The aurora borealis, or rather, the polar aurora, — for there are auroræ australes as well as auroræ boreales, — has been an object of wonder and admiration from time immemorial.
Pliny and Aristotle record phenomena identical with those which later times have witnessed. The ancients ranked this with other celestial phenomena, as portending great events.
In a Bible imprinted at London in the year 1699, the 22d verse of the 37th chapter of Job reads thus: “The brightness commeth out of the Northe, the praise to God which is terrible.” The writer of the Book of Job was very conversant with natural objects, and may have referred to the aurora borealis and the phenomena immediately connected therewith.
In 1560, we are told, it was seen at London in the shape of burning spears, a similitude which would be no less appropriate now than then. Frequent displays are recorded during the fifteen years following that date. During the latter half of the seventeenth century, the phenomena were frequently visible, oftentimes being characterized by remarkable brilliancy. After 1746, the displays suddenly diminished, and were but rarely seen for the next nine years. The present century has been favored to a remarkable degree. The displays during the years 1835, ’36, ’37, ’46, ’48, ’51, ’52, and ’59, have been especially grand.
What is the origin of these remarkable phenomena? The ancients asked the question, and the moderns reply by repeating it. Before proceeding to describe the magnificent auroral displays of August 28th and September 2d, let us examine authorities upon this subject, and see if we cannot arrive at some satisfactory solution of the phenomena. The following is the description given by Humboldt in “Cosmos”:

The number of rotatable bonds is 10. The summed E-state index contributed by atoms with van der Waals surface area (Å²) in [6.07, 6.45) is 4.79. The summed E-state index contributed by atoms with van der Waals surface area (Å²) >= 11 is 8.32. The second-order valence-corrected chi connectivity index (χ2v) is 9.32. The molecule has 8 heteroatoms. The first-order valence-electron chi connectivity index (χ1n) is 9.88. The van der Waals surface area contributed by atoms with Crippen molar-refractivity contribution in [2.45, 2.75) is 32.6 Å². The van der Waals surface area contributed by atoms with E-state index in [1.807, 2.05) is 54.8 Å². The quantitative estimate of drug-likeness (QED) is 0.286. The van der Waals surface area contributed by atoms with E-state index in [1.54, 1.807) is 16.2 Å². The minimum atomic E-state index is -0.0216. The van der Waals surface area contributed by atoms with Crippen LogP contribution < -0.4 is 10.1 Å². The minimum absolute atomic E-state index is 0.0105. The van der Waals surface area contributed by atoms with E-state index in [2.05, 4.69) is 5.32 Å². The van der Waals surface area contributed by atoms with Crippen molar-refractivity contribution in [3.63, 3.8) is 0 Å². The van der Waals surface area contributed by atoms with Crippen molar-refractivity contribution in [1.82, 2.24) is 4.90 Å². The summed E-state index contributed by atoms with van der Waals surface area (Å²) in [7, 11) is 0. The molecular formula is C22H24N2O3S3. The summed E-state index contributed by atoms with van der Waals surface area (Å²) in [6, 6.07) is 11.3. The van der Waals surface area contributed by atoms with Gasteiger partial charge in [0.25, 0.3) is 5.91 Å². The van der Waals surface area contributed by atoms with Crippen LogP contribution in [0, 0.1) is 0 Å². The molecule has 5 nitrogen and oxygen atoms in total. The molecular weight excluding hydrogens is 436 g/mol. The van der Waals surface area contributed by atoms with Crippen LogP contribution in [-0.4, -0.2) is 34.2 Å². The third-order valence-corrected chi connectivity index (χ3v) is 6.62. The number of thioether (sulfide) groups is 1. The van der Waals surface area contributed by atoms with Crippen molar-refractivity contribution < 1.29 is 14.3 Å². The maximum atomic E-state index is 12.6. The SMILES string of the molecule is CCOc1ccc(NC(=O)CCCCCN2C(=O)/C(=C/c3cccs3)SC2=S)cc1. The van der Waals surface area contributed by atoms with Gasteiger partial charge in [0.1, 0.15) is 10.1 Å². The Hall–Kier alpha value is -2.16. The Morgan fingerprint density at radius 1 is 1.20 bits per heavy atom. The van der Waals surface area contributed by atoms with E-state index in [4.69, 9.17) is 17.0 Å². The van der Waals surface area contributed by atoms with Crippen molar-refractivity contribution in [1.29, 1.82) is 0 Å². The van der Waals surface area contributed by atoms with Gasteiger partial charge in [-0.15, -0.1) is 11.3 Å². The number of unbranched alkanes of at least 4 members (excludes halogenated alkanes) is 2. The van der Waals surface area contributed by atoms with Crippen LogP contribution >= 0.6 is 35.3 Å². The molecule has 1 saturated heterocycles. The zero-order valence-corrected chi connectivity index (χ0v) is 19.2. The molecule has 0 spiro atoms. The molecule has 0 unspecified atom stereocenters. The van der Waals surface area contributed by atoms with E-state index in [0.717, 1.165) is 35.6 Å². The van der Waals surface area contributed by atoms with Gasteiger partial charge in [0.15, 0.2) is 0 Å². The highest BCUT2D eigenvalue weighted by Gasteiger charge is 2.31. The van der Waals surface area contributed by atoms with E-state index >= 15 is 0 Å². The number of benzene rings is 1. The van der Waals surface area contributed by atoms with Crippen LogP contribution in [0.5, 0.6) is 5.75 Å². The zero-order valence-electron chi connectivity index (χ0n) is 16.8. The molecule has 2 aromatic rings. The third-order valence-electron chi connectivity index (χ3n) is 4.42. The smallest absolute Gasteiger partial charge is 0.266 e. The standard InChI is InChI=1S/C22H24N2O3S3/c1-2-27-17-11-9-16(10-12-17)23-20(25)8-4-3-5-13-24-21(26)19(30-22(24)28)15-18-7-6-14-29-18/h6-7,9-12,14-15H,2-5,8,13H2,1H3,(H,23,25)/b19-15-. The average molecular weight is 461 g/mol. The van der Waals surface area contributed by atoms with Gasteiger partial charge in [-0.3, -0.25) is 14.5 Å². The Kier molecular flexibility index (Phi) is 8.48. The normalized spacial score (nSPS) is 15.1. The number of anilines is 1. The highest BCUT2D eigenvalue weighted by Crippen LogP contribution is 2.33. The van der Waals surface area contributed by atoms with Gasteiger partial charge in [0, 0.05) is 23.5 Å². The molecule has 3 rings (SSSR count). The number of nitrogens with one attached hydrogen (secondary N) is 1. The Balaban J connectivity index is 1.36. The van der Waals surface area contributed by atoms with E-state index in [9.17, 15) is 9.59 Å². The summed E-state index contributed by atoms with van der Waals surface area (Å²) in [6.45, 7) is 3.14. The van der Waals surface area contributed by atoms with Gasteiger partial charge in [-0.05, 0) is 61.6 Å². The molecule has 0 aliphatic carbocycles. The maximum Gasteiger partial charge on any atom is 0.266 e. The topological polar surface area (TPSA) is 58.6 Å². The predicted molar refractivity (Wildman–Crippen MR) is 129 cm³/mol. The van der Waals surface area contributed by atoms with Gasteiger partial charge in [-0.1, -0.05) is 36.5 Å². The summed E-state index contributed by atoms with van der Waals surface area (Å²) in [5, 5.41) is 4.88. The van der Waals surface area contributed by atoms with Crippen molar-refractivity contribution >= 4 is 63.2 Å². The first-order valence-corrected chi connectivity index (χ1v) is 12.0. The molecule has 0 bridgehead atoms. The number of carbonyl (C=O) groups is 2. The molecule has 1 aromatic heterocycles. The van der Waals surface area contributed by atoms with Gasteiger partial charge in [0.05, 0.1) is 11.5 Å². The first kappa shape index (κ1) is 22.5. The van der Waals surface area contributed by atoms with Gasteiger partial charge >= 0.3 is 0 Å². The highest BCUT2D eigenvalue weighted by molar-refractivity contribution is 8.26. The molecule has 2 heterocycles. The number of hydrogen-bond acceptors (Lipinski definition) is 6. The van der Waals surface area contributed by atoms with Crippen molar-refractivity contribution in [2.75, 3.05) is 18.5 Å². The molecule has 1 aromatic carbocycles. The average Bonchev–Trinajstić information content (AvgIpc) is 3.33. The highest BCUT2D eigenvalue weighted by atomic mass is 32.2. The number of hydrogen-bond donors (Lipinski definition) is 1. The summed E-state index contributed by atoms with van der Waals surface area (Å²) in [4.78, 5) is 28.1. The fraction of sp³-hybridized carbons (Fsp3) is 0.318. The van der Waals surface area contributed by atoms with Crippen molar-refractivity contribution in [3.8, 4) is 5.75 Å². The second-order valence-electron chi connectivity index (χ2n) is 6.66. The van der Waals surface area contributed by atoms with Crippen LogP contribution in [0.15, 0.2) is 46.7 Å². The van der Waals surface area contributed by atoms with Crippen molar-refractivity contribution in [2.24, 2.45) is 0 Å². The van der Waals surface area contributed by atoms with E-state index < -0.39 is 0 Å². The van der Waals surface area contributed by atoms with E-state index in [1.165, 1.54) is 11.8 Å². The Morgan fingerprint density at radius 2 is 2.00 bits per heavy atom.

“An aurora borealis is always preceded by the formation in the horizon of a sort of nebulous veil, which slowly ascends to a height of 4°, 6°, 8°, and even to 10°. It is towards the magnetic meridian of the place that the sky, at first pure, begins to get brownish. Through this obscure segment, the color of which passes from brown to violet, the stars are seen, as through a thick fog. A wider arc, but one of brilliant light, at first white, then yellow, bounds the dark segment. Sometimes the luminous arc appears agitated, for hours together, by a sort of effervescence, and by a continuous change of form, before the rising of the rays and columns of light, which ascend as far as the zenith. The more intense the emission of the polar light, the more vivid are its colors, which, from violet and bluish white, pass through all the intermediate shades of green and purple-red. Sometimes the columns of light appear to come out of the brilliant arc mingled with blackish rays, resembling a thick smoke; sometimes they rise simultaneously from different points of the horizon, and unite themselves into a sea of flames, the magnificence of which no painting could express; for, at each instant, rapid undulations cause their form and brilliancy to vary. Motion appears to increase the visibility of the phenomena. Around the point in the heaven which corresponds to the direction of the dipping needle produced, the rays appear to meet and form the boreal corona. It is seldom that the appearance is so complete, and is prolonged to the formation of the corona; but when the latter appears, it always announces the end of the phenomenon. The rays then become more rare, shorter, and less vividly colored. Soon nothing further is seen on the celestial vault than wide, motionless, nebulous spots, pale, or of an ashy color; they have already disappeared, when the traces of the dark segment whence the appearance originated still remain on the horizon.”